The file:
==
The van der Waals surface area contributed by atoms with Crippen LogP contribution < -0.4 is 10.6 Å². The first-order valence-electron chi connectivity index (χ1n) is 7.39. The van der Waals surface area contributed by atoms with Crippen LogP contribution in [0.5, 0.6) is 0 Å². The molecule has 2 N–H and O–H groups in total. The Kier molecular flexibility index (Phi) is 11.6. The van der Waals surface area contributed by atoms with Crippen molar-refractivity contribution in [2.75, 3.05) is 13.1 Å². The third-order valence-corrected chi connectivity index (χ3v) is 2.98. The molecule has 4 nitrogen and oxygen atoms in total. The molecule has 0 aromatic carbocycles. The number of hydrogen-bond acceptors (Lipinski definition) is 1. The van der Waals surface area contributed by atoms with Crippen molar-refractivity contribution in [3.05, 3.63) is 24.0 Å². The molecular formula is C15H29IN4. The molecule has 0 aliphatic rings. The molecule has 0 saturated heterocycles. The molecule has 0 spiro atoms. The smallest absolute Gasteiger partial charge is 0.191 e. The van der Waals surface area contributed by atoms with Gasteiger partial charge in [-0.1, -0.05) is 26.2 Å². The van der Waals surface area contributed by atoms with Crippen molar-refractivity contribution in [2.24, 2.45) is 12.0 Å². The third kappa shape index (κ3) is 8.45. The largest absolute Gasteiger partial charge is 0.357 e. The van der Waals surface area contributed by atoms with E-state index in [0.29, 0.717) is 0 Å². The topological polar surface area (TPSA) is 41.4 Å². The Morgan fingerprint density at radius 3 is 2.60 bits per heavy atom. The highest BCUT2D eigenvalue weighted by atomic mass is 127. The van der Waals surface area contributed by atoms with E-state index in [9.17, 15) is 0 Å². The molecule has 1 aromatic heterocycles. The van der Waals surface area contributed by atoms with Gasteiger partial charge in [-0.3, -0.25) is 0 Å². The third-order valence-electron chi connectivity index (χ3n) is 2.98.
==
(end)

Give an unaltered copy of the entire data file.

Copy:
The van der Waals surface area contributed by atoms with Crippen LogP contribution < -0.4 is 10.6 Å². The first-order valence-electron chi connectivity index (χ1n) is 7.39. The van der Waals surface area contributed by atoms with Crippen LogP contribution in [0.5, 0.6) is 0 Å². The molecule has 2 N–H and O–H groups in total. The Kier molecular flexibility index (Phi) is 11.6. The van der Waals surface area contributed by atoms with Crippen molar-refractivity contribution in [2.75, 3.05) is 13.1 Å². The third-order valence-corrected chi connectivity index (χ3v) is 2.98. The molecule has 4 nitrogen and oxygen atoms in total. The molecule has 0 aromatic carbocycles. The number of hydrogen-bond acceptors (Lipinski definition) is 1. The van der Waals surface area contributed by atoms with Crippen molar-refractivity contribution in [3.05, 3.63) is 24.0 Å². The molecular formula is C15H29IN4. The molecule has 0 aliphatic rings. The molecule has 0 saturated heterocycles. The molecule has 0 spiro atoms. The smallest absolute Gasteiger partial charge is 0.191 e. The van der Waals surface area contributed by atoms with Gasteiger partial charge in [-0.1, -0.05) is 26.2 Å². The van der Waals surface area contributed by atoms with Crippen molar-refractivity contribution in [2.24, 2.45) is 12.0 Å². The third kappa shape index (κ3) is 8.45. The largest absolute Gasteiger partial charge is 0.357 e. The van der Waals surface area contributed by atoms with E-state index in [0.29, 0.717) is 0 Å². The topological polar surface area (TPSA) is 41.4 Å². The Morgan fingerprint density at radius 3 is 2.60 bits per heavy atom. The highest BCUT2D eigenvalue weighted by atomic mass is 127. The van der Waals surface area contributed by atoms with E-state index in [9.17, 15) is 0 Å². The molecule has 1 aromatic heterocycles. The van der Waals surface area contributed by atoms with Gasteiger partial charge in [-0.3, -0.25) is 0 Å². The third-order valence-electron chi connectivity index (χ3n) is 2.98.